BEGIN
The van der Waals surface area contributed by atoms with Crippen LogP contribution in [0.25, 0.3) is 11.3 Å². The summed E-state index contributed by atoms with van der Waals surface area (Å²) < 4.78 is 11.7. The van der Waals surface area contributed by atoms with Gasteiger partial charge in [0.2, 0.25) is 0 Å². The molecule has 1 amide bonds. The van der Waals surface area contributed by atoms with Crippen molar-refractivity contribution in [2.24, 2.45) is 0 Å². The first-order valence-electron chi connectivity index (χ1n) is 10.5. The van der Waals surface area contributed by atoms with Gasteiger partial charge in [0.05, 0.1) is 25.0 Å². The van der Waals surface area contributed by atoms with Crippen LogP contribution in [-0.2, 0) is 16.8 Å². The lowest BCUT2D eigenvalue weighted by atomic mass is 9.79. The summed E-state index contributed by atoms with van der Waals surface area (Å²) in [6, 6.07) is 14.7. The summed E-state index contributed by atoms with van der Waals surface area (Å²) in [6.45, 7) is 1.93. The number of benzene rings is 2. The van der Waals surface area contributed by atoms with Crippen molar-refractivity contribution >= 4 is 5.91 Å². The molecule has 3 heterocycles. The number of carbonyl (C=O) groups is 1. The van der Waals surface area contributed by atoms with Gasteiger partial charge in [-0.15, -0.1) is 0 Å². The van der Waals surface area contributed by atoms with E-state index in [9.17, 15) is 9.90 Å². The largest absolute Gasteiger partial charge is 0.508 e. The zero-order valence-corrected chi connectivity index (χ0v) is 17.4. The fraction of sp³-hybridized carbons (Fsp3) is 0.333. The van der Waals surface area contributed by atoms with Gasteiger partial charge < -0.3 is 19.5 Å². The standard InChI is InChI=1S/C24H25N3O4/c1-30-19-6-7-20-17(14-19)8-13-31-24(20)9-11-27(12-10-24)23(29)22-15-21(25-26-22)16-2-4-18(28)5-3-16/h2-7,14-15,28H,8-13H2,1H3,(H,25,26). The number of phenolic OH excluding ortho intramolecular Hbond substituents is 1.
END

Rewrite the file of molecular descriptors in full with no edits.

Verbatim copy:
The van der Waals surface area contributed by atoms with Crippen LogP contribution in [0.25, 0.3) is 11.3 Å². The summed E-state index contributed by atoms with van der Waals surface area (Å²) < 4.78 is 11.7. The van der Waals surface area contributed by atoms with Gasteiger partial charge in [0.2, 0.25) is 0 Å². The molecule has 1 amide bonds. The van der Waals surface area contributed by atoms with Crippen molar-refractivity contribution in [2.24, 2.45) is 0 Å². The first-order valence-electron chi connectivity index (χ1n) is 10.5. The van der Waals surface area contributed by atoms with Gasteiger partial charge in [0.05, 0.1) is 25.0 Å². The van der Waals surface area contributed by atoms with Crippen LogP contribution in [-0.2, 0) is 16.8 Å². The lowest BCUT2D eigenvalue weighted by atomic mass is 9.79. The summed E-state index contributed by atoms with van der Waals surface area (Å²) in [6, 6.07) is 14.7. The summed E-state index contributed by atoms with van der Waals surface area (Å²) in [6.45, 7) is 1.93. The number of benzene rings is 2. The van der Waals surface area contributed by atoms with Crippen molar-refractivity contribution >= 4 is 5.91 Å². The molecule has 3 heterocycles. The number of carbonyl (C=O) groups is 1. The van der Waals surface area contributed by atoms with Gasteiger partial charge in [-0.15, -0.1) is 0 Å². The van der Waals surface area contributed by atoms with E-state index in [9.17, 15) is 9.90 Å². The largest absolute Gasteiger partial charge is 0.508 e. The zero-order valence-corrected chi connectivity index (χ0v) is 17.4. The fraction of sp³-hybridized carbons (Fsp3) is 0.333. The van der Waals surface area contributed by atoms with Gasteiger partial charge < -0.3 is 19.5 Å². The standard InChI is InChI=1S/C24H25N3O4/c1-30-19-6-7-20-17(14-19)8-13-31-24(20)9-11-27(12-10-24)23(29)22-15-21(25-26-22)16-2-4-18(28)5-3-16/h2-7,14-15,28H,8-13H2,1H3,(H,25,26). The number of phenolic OH excluding ortho intramolecular Hbond substituents is 1.